It was the first time Mr Thompson had seen his son since April 2008, when the boy was taken to Europe by his mother, Melinda Stratton.
The overjoyed father knew immediately it was Andrew.
"I thought, `It's him, my boy, my Andrew'," he told News Limited newspapers.
"He's got some sort of accent now, but he still speaks perfect English and he's got a strong little personality.
"It's my Andrew."
Mr Thompson quit his job to cycle 6500km across Europe searching for his son and publicising his disappearance.
Andrew, who is now in a Dutch childcare institution, came to the attention of Amsterdam police on September 5 after a tip-off from a family friend.
Ms Stratton was arrested the following day.
A team of Dutch psychologists prepared father and son for their emotional meeting and the 57-year-old said it was a nerve-racking wait to see Andrew.
"He was nervous, too, but he looked at me and gave a little smile straight away," Mr Thompson said.
"After all this time, I didn't know how he would react and what his mother has told him about me.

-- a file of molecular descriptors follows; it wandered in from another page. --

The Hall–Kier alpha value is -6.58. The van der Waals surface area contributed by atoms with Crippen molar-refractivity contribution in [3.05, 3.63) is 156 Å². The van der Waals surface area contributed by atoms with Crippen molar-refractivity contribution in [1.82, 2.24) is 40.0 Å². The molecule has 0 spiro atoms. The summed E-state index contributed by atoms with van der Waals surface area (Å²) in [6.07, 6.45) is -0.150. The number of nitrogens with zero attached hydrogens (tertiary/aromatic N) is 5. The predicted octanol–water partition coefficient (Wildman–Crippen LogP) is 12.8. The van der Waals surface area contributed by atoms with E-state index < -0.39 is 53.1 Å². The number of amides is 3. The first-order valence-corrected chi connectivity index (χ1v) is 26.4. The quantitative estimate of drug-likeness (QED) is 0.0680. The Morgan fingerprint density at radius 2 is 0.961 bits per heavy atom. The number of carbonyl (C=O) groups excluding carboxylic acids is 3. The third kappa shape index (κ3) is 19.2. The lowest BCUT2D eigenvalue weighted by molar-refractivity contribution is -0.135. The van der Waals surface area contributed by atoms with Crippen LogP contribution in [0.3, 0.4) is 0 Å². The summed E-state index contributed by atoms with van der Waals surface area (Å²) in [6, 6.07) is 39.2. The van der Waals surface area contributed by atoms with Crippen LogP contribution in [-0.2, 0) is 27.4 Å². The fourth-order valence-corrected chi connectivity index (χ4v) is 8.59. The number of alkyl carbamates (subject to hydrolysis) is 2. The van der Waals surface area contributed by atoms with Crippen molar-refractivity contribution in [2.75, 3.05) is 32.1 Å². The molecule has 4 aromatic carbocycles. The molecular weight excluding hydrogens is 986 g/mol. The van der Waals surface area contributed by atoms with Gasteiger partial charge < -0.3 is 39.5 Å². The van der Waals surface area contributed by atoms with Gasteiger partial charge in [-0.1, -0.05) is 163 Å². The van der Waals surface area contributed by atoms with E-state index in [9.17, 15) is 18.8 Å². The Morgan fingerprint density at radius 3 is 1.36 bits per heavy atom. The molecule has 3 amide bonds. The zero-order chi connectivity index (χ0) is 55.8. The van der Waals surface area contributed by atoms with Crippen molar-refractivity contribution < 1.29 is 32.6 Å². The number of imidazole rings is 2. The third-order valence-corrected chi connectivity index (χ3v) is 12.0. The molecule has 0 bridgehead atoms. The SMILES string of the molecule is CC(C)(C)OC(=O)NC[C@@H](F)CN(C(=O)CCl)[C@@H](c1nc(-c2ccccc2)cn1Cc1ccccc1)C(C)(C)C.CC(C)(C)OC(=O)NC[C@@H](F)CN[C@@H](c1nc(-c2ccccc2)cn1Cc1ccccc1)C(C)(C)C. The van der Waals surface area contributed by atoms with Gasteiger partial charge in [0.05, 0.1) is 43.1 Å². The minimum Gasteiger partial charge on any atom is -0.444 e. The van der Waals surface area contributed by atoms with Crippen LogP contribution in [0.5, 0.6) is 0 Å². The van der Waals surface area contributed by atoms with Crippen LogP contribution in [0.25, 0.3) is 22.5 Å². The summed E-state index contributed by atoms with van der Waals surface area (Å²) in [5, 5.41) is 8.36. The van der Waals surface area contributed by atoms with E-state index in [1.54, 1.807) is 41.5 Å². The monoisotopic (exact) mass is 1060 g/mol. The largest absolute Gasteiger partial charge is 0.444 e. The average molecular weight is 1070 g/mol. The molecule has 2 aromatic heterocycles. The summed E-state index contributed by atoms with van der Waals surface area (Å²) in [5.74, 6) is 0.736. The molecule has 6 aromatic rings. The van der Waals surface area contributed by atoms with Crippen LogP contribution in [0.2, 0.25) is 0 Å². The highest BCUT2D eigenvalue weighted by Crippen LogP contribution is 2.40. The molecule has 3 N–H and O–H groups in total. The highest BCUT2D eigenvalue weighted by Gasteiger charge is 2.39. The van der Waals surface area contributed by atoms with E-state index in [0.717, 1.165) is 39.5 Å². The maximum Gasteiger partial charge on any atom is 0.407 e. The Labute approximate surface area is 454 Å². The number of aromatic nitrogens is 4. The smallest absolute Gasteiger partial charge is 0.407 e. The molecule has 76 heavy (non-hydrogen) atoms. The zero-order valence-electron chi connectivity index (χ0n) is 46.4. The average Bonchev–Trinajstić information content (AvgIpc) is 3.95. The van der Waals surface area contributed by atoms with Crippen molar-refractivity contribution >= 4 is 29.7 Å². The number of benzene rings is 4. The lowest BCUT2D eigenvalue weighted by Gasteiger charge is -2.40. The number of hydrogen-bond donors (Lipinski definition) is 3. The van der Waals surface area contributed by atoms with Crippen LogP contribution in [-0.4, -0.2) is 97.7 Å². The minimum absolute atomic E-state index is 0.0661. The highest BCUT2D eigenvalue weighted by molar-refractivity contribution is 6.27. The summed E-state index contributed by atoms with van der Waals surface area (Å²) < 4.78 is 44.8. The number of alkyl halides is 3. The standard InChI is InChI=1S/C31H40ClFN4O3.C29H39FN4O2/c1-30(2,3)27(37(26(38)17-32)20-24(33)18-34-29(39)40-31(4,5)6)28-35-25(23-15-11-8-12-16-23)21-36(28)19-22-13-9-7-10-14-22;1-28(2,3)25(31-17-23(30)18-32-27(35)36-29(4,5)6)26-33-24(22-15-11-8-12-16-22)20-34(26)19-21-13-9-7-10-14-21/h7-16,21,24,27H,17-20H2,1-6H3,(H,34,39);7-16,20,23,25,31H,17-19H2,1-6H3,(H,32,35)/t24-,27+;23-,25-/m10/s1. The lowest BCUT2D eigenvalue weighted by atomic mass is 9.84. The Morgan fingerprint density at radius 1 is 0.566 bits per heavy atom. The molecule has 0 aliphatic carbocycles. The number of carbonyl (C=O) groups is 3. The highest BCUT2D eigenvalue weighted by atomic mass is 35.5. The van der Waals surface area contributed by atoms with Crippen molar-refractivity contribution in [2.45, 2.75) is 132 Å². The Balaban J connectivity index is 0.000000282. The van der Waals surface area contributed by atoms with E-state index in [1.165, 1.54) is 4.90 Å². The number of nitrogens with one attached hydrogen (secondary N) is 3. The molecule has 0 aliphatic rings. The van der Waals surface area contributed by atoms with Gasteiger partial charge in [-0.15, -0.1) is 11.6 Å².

"So it could have been pretty bad. But it was fantastic."
The pair met in a small room filled with toys, and the two rekindled their relationship as they played together.
"He walked towards me and got close, then veered off and got some toys and asked me to play with him," Mr Thompson said. "We sat there playing a board game puzzle, and he slowly opened up a little as we played.
"I let him take control, and he really took the lead in how we spoke and what we spoke about."
Andrew didn't ask any questions about his former life in Australia or why he had not seen his father since he was three-and-a-half.
"I still don't feel like a dad, I'm a father but now I want to learn again to be a dad, to do the things that dads do."
Mr Thompson is waiting for Dutch childcare experts and psychologists to organise further meetings with Andrew.
The experts are taking a cautious approach because of the upheaval Andrew has endured in the past fortnight.
It is understood it could take months before Andrew is allowed to return to Australia with his father.